Exposition - rising action - Climax - falling action- denouement or resolution (comic, tragic, linear)
• Classic Hollywood linear / three Act (Wizard of Oz)
• Exposition, rising action, climax, resolution
• Cliff-hanger, red herring (Psycho), MacGuffin, twists
• Conflict, sub plots, binary opposition, catalyst
• Multiple, parallel and/or intersecting storylines (e.g. Titanic, Singing in the Rain); flashbacks/flashforwards (Atonement); montage
tripartite structure (Run Lola Run)




The following sentence outlines a story: The king dies and then the queen dies. A plot requires the notion of causality: The king dies, and then the queen dies of grief. the Narration of the story might be: The queen is grieving heavily. she remembers the King's recent death. One week later she dies too.
Nonlinear film:
deconstructs a character, complicates an event, situation, or a combination of these elements by reordering the time sequence and creating a new arrangement of time for dramatic, and thematic, purposes. This rearrangement makes the telling of a story more compelling than if we left the scene progression in chronological order.
This unconventional structure doesn't mean audiences can't understand the film/medium. Viewers understand by making cause-and-effect connections between the scenes. Each beat of information must relate to what comes before and after, even if a scene transcends the chronological order of time. In nonlinear films, relationships created between the various time segments form a specific meaning when taken all together.
it's like connecting the dots
Think of narrative as storytelling: that is, as a way of ordering events and thoughts in a coherent sequence that makes them interesting to listen to. It therefore has a strong oral heritage. It's a story unfolding involving a plot (complex or simple).The sequence doesn’t have to be strictly chronological, though it can be; it can include digressions and flashbacks and foreshadowings, just as a story recounted around a campfire can.
other examples of non-linear narrative films:
- Eternal Sunshine of the Spotless Mind (2004)
- Batman Begins (2005)
- Sin City (2005)
-Flags of our Fathers (2006)
- The Prestige (2006)
- Slumdog Millionaire (2008)
- Watchmen (2009)
- Scott Pilgrim vs The World (2010)
- Kill Bill (2003)
Do you know which types of ending the following films have?

- Children of Men
- American Psycho
- The Shawshank Redemption
- Shutter Island
- The Graduate
- The Village
- King Kong
- Braveheart
- Black Swan
- The Holiday
- The Last of the Mohican
- Juno
- Planet of the Apes
- How to Lose a Guy in 10 Days
- Total Recall
- High School Musical
- Silence of the lambs
-
2001 A Space Odyssey

Pulp Fiction (1994) Timeline
Summary of Narrative

The
study of narrative
explores the
different ways that media texts can tell a story.
Narrative is strongly linked to the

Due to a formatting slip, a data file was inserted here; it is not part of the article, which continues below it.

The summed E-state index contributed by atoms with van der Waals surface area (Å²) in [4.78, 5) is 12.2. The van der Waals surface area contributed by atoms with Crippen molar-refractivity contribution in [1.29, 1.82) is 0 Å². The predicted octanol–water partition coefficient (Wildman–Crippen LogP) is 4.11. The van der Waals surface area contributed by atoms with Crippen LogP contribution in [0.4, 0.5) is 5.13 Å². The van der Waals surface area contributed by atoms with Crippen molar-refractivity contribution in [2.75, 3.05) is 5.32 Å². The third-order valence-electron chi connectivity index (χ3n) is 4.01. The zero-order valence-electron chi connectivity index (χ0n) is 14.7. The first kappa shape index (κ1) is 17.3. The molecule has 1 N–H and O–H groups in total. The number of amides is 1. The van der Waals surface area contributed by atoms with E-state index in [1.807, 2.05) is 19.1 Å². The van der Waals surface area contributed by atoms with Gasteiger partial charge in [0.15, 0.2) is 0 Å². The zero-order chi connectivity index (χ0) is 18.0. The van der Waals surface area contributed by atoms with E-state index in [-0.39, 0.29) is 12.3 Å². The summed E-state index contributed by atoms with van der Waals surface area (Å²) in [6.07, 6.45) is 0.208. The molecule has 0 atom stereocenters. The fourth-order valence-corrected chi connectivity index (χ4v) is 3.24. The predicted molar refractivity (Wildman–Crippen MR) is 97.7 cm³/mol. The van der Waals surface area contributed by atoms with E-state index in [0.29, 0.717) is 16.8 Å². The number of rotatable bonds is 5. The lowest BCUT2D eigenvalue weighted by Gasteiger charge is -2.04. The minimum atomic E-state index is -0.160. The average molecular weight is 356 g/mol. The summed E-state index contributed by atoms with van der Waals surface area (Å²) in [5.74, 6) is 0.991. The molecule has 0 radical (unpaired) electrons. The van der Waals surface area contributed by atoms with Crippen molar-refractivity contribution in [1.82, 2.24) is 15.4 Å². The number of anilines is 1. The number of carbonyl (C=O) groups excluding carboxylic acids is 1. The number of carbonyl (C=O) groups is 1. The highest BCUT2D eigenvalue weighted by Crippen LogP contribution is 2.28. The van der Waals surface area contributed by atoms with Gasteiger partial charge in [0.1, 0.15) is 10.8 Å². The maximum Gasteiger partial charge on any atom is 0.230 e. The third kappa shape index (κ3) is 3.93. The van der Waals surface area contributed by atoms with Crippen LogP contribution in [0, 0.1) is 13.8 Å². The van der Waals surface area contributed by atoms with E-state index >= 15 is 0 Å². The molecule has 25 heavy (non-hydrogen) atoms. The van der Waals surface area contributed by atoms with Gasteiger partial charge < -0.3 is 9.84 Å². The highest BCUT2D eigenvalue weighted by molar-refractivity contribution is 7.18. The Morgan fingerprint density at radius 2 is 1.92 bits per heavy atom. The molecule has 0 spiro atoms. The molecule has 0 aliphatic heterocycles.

audience and purpose
of the text.
Narrative Equation:

Story elements
+
Production elements
+
Audience
=
Narrative

TASK
Therefore, when analysing a narrative we analyse the
construction of the story
ie the way it has been put together, not the story itself. You also need to consider what the story is about in its most basic terms, ie the theme (eg Love, war, winning).


All media texts have a narrative, whether they are a six hour TV miniseries or a one paragraph newspaper story or a glossy magazine photograph.

conflict comes primarily in two forms –
internal
and external. Internal conflict involves the internal decisions, challenges or problems a character must overcome within their own psyche in order to advance in the story. These types of conflict are important because they develop the character throughout the story, making them more relatable to the audience.
Externa
l conflict can be physical, verbal or ideological – whatever it is, it is generally between more than one person and this sparks a great deal of action and/or drama in the narrative.

hopeful - sometimes tinged with sadness (one of the main characters may die) but we get a sense of hope for other characters/the world, things will be better (Road to Perdition, Titanic etc.)
Explicit (often happy) ending: everything is explained and ending is satisfactory
implicit: we often have to interpret the ending but directors ususally leave clues throughout the film that helps with the interpretation (e.g. American Psycho)
tragic (sad ending): leaves a sense of doom/gloom/hopelessness (e.g. the last of the Mohicans) with sometimes only a flicker of hope (e.g. children of Men)
twist: unexpected ending that we didn't unticiapte because of Red Herrings or simply a new revelation that can leave the audience feel 'cheated' if done poorly
tie-back: film starts with showing a character's fate and ends with having explained why
Unresolved endings (often cliffhangers): main conflict left unanswered and nothing is resolved, it feels like the story could go on (Halloween, Batman begins)
long-view ending: tells us what happens to characters in the future (e.g. last Harry Potter film)
ambiguous: we re not sure what to make of it, often feels like it's not as happy or positive as we expected (Inception)

Types of Endings:
2001: A Space Odyssey - http://whatculture.com/film/10-ambiguous-movie-endings-that-had-ridiculously-simple-solutions.php/2